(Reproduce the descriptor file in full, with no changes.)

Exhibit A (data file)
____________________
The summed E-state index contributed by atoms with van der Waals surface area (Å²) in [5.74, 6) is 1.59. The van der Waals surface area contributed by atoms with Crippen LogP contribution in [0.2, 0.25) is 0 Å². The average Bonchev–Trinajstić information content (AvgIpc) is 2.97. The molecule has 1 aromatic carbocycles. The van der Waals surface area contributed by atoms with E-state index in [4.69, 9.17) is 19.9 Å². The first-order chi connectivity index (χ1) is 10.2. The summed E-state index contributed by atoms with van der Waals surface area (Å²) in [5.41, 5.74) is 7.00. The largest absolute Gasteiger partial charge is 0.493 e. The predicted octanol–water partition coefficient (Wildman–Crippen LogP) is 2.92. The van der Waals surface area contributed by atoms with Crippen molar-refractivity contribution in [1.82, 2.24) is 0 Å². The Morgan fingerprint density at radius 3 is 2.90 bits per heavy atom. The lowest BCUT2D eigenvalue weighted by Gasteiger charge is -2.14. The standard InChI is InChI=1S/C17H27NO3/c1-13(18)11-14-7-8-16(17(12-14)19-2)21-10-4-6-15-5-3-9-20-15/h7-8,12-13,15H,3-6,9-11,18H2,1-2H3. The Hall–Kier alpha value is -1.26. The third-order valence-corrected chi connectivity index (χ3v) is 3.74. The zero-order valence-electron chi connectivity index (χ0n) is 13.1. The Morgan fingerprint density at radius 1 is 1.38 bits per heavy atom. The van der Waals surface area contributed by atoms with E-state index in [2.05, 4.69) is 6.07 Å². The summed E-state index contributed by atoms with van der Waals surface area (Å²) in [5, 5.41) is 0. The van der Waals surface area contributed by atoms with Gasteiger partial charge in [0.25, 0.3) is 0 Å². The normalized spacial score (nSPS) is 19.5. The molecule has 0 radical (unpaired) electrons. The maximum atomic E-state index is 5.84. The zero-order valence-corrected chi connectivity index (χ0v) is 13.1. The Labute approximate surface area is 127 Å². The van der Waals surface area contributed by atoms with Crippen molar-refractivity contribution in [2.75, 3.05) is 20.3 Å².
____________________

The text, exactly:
The summed E-state index contributed by atoms with van der Waals surface area (Å²) in [5.74, 6) is 1.59. The van der Waals surface area contributed by atoms with Crippen LogP contribution in [0.2, 0.25) is 0 Å². The average Bonchev–Trinajstić information content (AvgIpc) is 2.97. The molecule has 1 aromatic carbocycles. The van der Waals surface area contributed by atoms with E-state index in [4.69, 9.17) is 19.9 Å². The first-order chi connectivity index (χ1) is 10.2. The summed E-state index contributed by atoms with van der Waals surface area (Å²) in [5.41, 5.74) is 7.00. The largest absolute Gasteiger partial charge is 0.493 e. The predicted octanol–water partition coefficient (Wildman–Crippen LogP) is 2.92. The van der Waals surface area contributed by atoms with Crippen molar-refractivity contribution in [1.82, 2.24) is 0 Å². The Morgan fingerprint density at radius 3 is 2.90 bits per heavy atom. The lowest BCUT2D eigenvalue weighted by Gasteiger charge is -2.14. The standard InChI is InChI=1S/C17H27NO3/c1-13(18)11-14-7-8-16(17(12-14)19-2)21-10-4-6-15-5-3-9-20-15/h7-8,12-13,15H,3-6,9-11,18H2,1-2H3. The Hall–Kier alpha value is -1.26. The third-order valence-corrected chi connectivity index (χ3v) is 3.74. The zero-order valence-electron chi connectivity index (χ0n) is 13.1. The Morgan fingerprint density at radius 1 is 1.38 bits per heavy atom. The van der Waals surface area contributed by atoms with E-state index in [2.05, 4.69) is 6.07 Å². The summed E-state index contributed by atoms with van der Waals surface area (Å²) in [5, 5.41) is 0. The van der Waals surface area contributed by atoms with Gasteiger partial charge in [0.25, 0.3) is 0 Å². The normalized spacial score (nSPS) is 19.5. The molecule has 0 radical (unpaired) electrons. The maximum atomic E-state index is 5.84. The zero-order valence-corrected chi connectivity index (χ0v) is 13.1. The Labute approximate surface area is 127 Å². The van der Waals surface area contributed by atoms with Crippen molar-refractivity contribution in [2.75, 3.05) is 20.3 Å².